Bromus

Smooth brome Bromus racemosus, photographed by Rasbak.


Belongs within: Pooideae.

Bromus, the bromes or cheatgrasses, is a genus of grasses found primarily in the temperate regions of the Northern Hemisphere.

Characters (from Liu, Zhu & Ammann): Annuals or perennials. Culms erect, tufted or with rhizomes. Leaf sheaths closed; leaf blades linear, usually flat; ligules membranous. Panicles spreading or contracted, branches scabrid or pubescent, elongated or arched. Spikelets large, with 3 to many florets, upper florets often sterile; rachilla disarticulating above glumes and between florets, scabrid or shortly hairy; glumes unequal or subequal, shorter than spikelet, lanceolate or nearly ovate, (1–)5–7-veined, apex acute or long acuminate or aristiform; floret callus glabrous or both sides thinly hairy; lemmas rounded on back or compressed to keel, 5–9(–11)-veined, herbaceous or nearly leathery, margins often membranous, apex entire or 2-toothed; awn terminal or arising from lemma between teeth slightly under apex, rarely awnless or 3-awned; palea narrow, usually shorter than lemma, keels ciliate or scabrid. Lodicules 2. Stamens 3. Ovary apex with appendage; styles 2, arising from lower front of appendage. Caryopsis oblong, apex hairy, adaxial surface sulcate. Chromosomes large, x = 7, 2n = 14, 28, 42, 56, 70.

<==Bromus [Bromeae]
    |--B. sect. Aphaneroneuron S98
    |    `--B. racemosus S98
    |--B. sect. Neobromus (Shear) Hitchcock 1935 S98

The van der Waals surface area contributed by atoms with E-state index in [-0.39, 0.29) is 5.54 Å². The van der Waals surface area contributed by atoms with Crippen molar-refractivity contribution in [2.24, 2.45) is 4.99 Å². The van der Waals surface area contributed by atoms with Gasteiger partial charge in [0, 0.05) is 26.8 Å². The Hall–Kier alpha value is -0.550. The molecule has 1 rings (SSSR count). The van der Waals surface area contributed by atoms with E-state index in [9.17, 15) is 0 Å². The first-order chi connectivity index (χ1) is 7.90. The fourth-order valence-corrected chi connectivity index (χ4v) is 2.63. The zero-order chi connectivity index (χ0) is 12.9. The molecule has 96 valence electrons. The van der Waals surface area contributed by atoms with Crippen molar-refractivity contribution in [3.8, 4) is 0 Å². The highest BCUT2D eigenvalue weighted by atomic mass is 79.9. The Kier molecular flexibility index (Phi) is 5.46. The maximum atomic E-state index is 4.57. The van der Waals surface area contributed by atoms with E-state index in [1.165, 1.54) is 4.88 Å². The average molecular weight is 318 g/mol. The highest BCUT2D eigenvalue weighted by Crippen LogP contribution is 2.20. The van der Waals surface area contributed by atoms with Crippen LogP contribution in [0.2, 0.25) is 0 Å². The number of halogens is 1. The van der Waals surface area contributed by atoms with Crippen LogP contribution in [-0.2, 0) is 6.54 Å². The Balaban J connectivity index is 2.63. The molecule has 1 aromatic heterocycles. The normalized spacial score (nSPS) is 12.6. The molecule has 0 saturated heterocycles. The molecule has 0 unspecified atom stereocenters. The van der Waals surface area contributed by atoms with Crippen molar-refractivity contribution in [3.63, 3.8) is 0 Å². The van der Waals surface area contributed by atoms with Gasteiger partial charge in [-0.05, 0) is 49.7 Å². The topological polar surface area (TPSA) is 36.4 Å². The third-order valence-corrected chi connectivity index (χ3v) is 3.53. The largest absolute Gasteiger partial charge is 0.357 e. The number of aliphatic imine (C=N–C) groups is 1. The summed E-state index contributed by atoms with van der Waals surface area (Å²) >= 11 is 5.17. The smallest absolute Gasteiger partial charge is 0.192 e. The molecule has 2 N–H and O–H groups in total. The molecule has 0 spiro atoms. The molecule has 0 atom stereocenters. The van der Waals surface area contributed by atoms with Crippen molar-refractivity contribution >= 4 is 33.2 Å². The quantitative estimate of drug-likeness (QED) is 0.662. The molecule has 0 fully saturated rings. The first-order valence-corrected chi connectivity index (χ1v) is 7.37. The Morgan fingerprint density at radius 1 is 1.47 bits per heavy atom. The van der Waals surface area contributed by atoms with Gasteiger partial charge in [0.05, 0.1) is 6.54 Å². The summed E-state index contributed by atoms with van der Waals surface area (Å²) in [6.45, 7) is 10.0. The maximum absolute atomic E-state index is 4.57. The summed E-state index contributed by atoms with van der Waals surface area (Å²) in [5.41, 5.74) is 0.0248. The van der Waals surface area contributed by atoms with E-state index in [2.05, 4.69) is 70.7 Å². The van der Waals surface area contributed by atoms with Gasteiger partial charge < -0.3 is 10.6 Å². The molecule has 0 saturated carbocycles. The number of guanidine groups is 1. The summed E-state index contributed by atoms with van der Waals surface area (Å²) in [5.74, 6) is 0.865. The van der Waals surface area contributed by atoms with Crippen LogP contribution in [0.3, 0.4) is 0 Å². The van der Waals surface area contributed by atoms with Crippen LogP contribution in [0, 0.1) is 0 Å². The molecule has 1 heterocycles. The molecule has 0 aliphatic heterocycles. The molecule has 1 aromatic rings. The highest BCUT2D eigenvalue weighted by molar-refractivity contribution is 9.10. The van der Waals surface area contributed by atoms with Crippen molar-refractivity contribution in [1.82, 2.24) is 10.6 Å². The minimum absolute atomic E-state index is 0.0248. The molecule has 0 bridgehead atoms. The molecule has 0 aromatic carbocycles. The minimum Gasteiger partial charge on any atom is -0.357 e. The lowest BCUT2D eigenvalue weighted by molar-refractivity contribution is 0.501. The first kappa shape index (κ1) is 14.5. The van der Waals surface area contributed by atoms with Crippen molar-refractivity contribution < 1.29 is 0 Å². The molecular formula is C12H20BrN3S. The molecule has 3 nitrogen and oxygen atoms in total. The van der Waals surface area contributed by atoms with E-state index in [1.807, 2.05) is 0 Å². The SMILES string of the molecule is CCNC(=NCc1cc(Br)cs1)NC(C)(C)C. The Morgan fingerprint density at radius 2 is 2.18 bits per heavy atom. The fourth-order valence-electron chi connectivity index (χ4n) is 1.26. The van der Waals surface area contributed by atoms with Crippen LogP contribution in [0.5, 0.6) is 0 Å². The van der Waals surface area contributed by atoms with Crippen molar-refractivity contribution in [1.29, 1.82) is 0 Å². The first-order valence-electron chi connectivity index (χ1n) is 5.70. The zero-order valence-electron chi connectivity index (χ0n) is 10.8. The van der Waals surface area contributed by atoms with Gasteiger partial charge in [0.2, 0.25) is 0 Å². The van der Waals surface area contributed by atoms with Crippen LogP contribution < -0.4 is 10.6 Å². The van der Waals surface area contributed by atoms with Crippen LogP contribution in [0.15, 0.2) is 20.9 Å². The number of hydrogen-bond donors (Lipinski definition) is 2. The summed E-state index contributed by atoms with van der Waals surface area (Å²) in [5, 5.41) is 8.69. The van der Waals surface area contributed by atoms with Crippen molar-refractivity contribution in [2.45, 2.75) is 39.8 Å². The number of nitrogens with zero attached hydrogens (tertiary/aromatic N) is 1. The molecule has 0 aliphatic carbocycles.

|    `--B. (sect. *N.) trinii S98
    |--B. (sect. Sapheneuron) lanceolatus Roth 1797 [incl. B. macrostachys] S98
    `--B. sect. Triniusia (Steudel) Nevski 1934 [=Triniusa Steudel 1854] S98
         |--B. (sect. *T.) danthoniae von Trinius in Meyer 1831 (see below for synonymy) S98
         |    |--B. d. ssp. danthoniae S98
         |    |--B. d. ssp. pseudodanthoniae (Dobrov) Scholz 1998 (see below for synonymy) S98
         |    `--B. d. ssp. rogersii Hubbard ex Scholz 1998 S98
         `--B. turcomanicus Scholz 1998 S98

Bromus incertae sedis:
  B. albowianus D03
  B. alopecuros PT98
    |--B. a. ssp. alopecuros PT98
    `--B. a. ssp. caroli-henrici PT98
  B. arenarius G04
  B. arvensis S03
  B. carinatus H59
  B. catharticus D03
  B. diandrus OS04
  B. erectus BN98
  B. fasciculatus PT98
  B. grandis O88
  B. gussonii H59
  B. inermis GPWG01
  B. intermedius PT98
  B. japonicus KM08
  B. lanatus R96
  B. madritensis Linnaeus 1755 PL04
  B. mollis [incl. B. hordaceus] G98
  B. oxyodon S98
  B. pectinatus S98
  B. ramosus S03
  B. rigidus G98
  B. rubens OS04
  B. scoparius S98
  B. squarrosus Linnaeus 1753 PL04
  B. sterilis PT98
  B. tectorum GPWG01
  B. unioloides MH98
  B. willdenowii LNB03

Nomen invalidum: Bromus danthoniae var. uniaristatus Melderis 1960 S98

Bromus (sect. *Triniusia) danthoniae von Trinius in Meyer 1831 [=B. lanceolatus var. danthoniae (von Trinius) Dinsm. 1933, B. macrostachys ssp. danthoniae (von Trinius) Asch. & Graebner 1901, Triniusia danthoniae (von Trinius) Steudel 1854; incl. B. danthoniae var. lanuginosus Roshev. 1926] S98